It’s always a great experience, for me, to participate to the selection commission of “GiornaliNoi”, the Italian School Journalism Award promoted by Mirabilandia – the Adriatic Riviera amusement park (Ravenna, Italy) – in association with Okay! monthly magazine. And it is always an interesting moment to attend the final event: the prizes ceremony with students, school magazines teams and educational institutions coming from various parts of Italy. Mirabilandia gave awards according school orders (primary, secondary and high schools) ; they were also awarded special prizes.

Giovanni Scafoglio, general manager of Mirabilandia special events, met students answering to questions about the Park history and activities. The event was attended by Barbara Malano (Educational Projects) and by the undersigned, as Okay! editor in chief. During the ceremony I presented the “Top themes 2011”, that is the arguments on which students wrote most during the year. At the top of the chart: reportages and articles about the 150th Anniversary of Italy Unification.

GiornaliNoi” – the first Italian School Press Prize – is at its Ninth edition. It continues to increase importance and interest among Italian schools. It is considered as a great opportunity to give voice to new generations. It is also a sort of challenge by which kids and young people try to create alternative medias and communications as regards the so-called “official information” (newspapers, magazines, reviews).

This year “GiornaliNoi” Award received more than 350 school journals, of all forms and types, all well written and well structured layouts as well as the topics and sections. I really appreciated the big leap in graphics and design; in some case, they have nothing to envy to the official press. As demonstrated by the rigour and seriousness of all the works I saw, the Miribilandia initiative dedicated to school journalism is a reflection of the new generations and the way that young people, along with teachers and their families, are involved in a reality – the medias world, the media literacy – that requires a greater knowledge and behavior in terms of tools and skills. The ability to observe and write does not fail. Italian school journals are showing us students who are passionate about ideas and projects for a better tomorrow.




 A Mirabilandia la premiazione del IX Premio di Giornalismo Scolastico promosso dal grande Parco della Riviera Adriatica.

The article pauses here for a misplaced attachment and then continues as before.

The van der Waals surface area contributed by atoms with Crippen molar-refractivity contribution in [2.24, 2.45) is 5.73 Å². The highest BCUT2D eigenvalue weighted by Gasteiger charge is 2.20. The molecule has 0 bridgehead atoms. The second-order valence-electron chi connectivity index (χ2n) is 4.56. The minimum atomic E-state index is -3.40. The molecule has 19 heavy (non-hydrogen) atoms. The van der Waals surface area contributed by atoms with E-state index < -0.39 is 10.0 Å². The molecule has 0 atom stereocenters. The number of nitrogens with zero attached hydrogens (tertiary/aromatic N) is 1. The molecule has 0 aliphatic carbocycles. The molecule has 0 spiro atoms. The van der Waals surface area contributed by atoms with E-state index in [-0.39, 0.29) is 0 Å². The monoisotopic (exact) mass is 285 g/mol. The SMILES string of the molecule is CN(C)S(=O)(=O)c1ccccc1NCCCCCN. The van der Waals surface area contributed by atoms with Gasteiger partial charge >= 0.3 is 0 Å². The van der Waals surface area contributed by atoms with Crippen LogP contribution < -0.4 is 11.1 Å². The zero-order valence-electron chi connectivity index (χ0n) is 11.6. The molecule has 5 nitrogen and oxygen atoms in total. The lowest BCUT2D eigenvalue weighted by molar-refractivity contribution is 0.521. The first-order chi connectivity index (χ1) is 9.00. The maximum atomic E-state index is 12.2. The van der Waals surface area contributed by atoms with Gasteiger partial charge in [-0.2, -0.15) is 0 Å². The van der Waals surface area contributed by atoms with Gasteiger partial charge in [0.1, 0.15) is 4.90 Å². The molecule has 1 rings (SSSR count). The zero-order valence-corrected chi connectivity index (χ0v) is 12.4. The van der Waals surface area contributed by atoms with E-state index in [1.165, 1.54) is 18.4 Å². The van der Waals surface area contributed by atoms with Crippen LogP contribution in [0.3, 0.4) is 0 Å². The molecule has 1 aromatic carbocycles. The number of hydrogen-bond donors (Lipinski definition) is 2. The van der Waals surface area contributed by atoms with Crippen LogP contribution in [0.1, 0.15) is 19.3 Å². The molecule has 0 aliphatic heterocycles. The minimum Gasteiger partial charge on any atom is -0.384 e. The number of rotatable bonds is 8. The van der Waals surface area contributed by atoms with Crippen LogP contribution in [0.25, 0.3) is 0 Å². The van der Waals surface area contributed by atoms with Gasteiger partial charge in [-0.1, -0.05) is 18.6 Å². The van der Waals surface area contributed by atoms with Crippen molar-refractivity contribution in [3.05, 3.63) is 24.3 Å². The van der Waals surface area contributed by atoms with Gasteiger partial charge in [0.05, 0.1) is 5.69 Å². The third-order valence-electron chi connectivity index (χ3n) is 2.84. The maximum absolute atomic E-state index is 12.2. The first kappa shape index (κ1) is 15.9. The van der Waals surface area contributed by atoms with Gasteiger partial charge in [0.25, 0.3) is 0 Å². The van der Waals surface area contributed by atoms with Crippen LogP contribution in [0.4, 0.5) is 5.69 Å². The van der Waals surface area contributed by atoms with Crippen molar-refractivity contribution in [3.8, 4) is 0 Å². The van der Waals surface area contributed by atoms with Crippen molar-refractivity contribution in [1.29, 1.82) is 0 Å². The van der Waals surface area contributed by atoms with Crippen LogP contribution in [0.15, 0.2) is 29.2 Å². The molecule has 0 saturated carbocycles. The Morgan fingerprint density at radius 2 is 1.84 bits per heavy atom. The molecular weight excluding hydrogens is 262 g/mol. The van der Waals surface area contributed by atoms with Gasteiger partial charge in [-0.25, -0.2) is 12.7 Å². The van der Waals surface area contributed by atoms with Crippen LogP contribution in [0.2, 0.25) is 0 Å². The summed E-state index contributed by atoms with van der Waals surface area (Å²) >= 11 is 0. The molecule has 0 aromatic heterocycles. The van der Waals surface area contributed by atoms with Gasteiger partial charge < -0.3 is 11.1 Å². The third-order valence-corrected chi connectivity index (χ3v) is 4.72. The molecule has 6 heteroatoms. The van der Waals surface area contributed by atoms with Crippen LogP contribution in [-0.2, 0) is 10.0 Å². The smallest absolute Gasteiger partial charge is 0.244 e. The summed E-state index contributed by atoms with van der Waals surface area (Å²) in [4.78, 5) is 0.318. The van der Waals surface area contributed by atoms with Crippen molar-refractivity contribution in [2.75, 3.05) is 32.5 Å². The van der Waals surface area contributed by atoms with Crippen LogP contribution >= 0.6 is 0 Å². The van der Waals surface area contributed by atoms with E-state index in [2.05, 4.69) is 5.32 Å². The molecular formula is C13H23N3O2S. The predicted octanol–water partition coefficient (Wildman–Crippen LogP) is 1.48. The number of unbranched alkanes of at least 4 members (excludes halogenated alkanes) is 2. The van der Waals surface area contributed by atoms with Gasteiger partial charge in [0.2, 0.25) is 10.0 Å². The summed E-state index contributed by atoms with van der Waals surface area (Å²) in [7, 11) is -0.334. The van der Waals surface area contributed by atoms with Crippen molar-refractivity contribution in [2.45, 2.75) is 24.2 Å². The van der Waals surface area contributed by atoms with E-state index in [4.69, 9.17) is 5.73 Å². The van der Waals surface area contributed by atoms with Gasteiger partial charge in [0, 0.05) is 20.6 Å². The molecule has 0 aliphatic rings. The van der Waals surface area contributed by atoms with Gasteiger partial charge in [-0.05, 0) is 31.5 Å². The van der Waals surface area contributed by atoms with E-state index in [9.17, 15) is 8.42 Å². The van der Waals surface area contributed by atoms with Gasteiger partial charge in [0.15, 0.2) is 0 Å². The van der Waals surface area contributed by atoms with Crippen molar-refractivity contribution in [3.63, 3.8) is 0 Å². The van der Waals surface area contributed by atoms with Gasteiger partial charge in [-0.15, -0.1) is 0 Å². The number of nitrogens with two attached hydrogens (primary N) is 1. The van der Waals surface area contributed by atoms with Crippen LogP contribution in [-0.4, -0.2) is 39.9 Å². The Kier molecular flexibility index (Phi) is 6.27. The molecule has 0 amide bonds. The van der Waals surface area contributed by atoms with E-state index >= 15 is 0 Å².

E’ sempre una bella esperienza, umana e professionale, partecipare alla selezione ed alla scelta delle testate scolastiche in gara a GiornaliNoi”, il Premio di Giornalismo Scolastico, promosso sul mensile Okay! da Mirabiandia, il grande Parco della Riviera adriatica. Ed è sempre interessante partecipare all’evento finale, con la premiazione di studenti ed istituti scolastici provenienti da varie parti d’Italia. Anche quest’anno la premiazione si è svolta nel clima clima scenografico di Halloween, evento al quale Mirabilandia ha dedicato aperture straordinarie di ottobre e di inizio novembre. Oltre ai premi divisi per categoria scolastica (scuole primarie, scuole secondarie di 1° grado, istituti comprensivi scolastici, scuole secondarie di 2° grado) sono stati conferiti 5 Premi speciali.

Giovanni Scafoglio, responsabile Eventi di Mirabilandia, ha risposto alle numerosissime domande sul Parco. All’evento hanno partecipato Barbara Malano (Progetti Didattici) ed il sottoscritto, in qualità di direttore di Okay!. Nel corso della manifestazione è stata svelata la classifica dei “temi top 2011”, che ha visto l’argomento del 150° dell’Unità d’Italia al primo posto delle rilevazioni effettute sui giornali scolastici.

GiornaliNoi”, il Premio di Giornalismo Scolastico, alla sua IX edizione continua ad essere sempre più al centro dell’interesse della scuola italiana. Ed ad essere sempre una occasione per dare voce alle nuove generazioni, sempre più intenzionate a “sfidare” le cosiddette testate fatte dai grandi. Quest’anno sono pervenute al Premio oltre 350 testate scolastiche, di ogni forma e tipo, tutte ben redatte ed impaginate oltre che ottimamente strutturate negli argomenti e nelle sezioni. Un grande salto di qualità anche nella grafica e nel design, con giornali che nulla hanno da invidiare ai periodici “ufficiali”.

Come dimostrano anche il rigore e la serietà dei temi affrontati, l’iniziativa che Mirabilandia dedica al giornalismo scolastico è un riflesso della realtà delle nuove generazioni e del cammino che i ragazzi, insieme ai docenti, alle scuole ed alle loro famiglie e comunità, stanno percorrendo in questi tempi che necessitano una sempre maggiore preparazione e conoscenza in fatto di strumenti della comunicazione. La capacità di osservare e di scrivere non manca. Dai giornali scolastici emerge una nuova generazioni di cronisti che si appassionano alle idee ed ai progetti per un domani migliore.